Racism, Historical Trauma and Grief
The United States was founded and built on a policy and practice of racism. Historical trauma is the Racism is defined as the belief that one’s cumulative emotional and race, skin color, or more generally, one’s psychological woundextending group, be it of religious, national, or ethnic over an individual lifespan and identity, is superior to others in humanity.
across generations, caused by • Extermination /expulsion of Native traumatic experiences. American populations.
• Capture, purchase, and enslavement of Africans. • Inducement of Chinese males to build American infrastructure. • Interment of Japanese Americans during WW II. • Dispossessed Hispanics/Latinos of lands; deportation
Law ◦ Naturalization Act of 1790 ◦ Eastern European quotas
◦ Emergency Quota Act of 1921 ◦ Immigration Act of 1924
Historical Inequities: Immigration
Practices ◦ Antisemitism ◦ Xenophobia
21st Century Racism and Its Impacts Institutionalized Racism: Some examples: • Native American children are 1% of the school population, but 2% of school suspensions • Over 70% of students referred to the police for school infractions are Black or Brown • Black students are three times more likely than White students to be suspended. • Hispanics had the highest dropout rate (17%) for students ages 16 through 24 in 2011 ‐ 30% of Hispanic students graduated from high school in 2011; less than 4% earned advanced college degrees.
Not Just Education
Arrests and Incarceration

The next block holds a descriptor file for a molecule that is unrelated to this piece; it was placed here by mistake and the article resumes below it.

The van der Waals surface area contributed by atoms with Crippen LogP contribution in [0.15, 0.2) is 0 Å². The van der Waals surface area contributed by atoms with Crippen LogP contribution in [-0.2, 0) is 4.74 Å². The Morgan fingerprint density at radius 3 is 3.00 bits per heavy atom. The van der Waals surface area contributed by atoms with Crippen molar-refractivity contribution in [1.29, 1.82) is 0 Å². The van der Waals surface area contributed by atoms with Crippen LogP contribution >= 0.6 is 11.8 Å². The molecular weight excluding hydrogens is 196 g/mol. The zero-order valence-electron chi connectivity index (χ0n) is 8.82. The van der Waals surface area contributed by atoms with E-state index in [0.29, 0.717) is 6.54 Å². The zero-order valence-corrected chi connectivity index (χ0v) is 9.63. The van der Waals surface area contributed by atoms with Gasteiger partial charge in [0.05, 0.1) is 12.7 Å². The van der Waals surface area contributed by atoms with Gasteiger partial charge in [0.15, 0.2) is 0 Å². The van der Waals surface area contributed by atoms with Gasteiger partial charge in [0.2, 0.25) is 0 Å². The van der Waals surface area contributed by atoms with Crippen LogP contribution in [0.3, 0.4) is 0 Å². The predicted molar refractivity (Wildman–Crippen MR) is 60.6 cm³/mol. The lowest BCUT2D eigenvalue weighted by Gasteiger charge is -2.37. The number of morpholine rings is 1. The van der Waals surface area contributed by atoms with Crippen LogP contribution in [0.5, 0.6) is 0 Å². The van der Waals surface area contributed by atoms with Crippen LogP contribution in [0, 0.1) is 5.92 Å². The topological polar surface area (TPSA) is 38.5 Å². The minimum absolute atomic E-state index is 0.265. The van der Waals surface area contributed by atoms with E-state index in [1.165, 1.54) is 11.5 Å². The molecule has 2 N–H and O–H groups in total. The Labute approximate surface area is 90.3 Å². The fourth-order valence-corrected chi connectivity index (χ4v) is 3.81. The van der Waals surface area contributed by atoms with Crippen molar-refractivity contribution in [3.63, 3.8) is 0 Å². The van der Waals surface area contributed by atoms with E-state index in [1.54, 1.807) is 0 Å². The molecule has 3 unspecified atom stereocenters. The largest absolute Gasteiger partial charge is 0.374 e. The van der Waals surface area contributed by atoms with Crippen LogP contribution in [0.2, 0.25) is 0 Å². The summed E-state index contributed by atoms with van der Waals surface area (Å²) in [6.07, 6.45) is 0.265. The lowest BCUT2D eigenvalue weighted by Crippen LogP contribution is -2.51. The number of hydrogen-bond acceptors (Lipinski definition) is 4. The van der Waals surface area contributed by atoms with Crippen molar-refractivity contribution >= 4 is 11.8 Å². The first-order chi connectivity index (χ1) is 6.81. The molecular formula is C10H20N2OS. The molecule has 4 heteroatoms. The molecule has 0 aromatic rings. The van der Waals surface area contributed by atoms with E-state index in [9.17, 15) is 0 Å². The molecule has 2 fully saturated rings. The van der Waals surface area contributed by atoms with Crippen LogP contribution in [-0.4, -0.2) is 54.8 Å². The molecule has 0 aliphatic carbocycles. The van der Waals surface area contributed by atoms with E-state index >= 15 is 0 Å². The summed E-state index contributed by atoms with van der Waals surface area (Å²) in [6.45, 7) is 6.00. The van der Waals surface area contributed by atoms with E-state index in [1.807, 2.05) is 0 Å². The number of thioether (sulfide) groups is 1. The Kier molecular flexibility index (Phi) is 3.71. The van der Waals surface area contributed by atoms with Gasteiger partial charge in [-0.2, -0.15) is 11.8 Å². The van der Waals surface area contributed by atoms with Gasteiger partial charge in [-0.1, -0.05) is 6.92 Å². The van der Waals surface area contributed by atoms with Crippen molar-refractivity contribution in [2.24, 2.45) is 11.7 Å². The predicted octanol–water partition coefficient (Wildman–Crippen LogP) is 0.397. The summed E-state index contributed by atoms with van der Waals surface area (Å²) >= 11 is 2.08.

Health and Well‐being
Health Disparity Results Native American residents of Oglala Sioux reservation, the suicide rate is 300 to 400% higher than the national average. The infant mortality rate is the highest in the nation.
In a 2008 study of the 15 leading causes of death, Blacks have higher death rates than Whites. These include heart disease, cancer, stroke, diabetes, disease, hypertension, liver cirrhosis, and homicide.
28% of Latinos and 22% of African Americans report having little to no choice in where they access care, compared to only 15% of Whites.
34% of Latinos, 19% of African Americans, and 15% of Whites report having no regular source of health care.
So, how does racism affect health realities and prospects of minority groups?
Participation 5 minute small group discussion Summarization statements
EQUALITY VERSUS EQUITY
CHANGING DEMOGRAPHICS: WHY IT MATTERS 1 In 1960, Whites made up 85% of the population
Currently, there are entire States/Cities that are predominantly Minority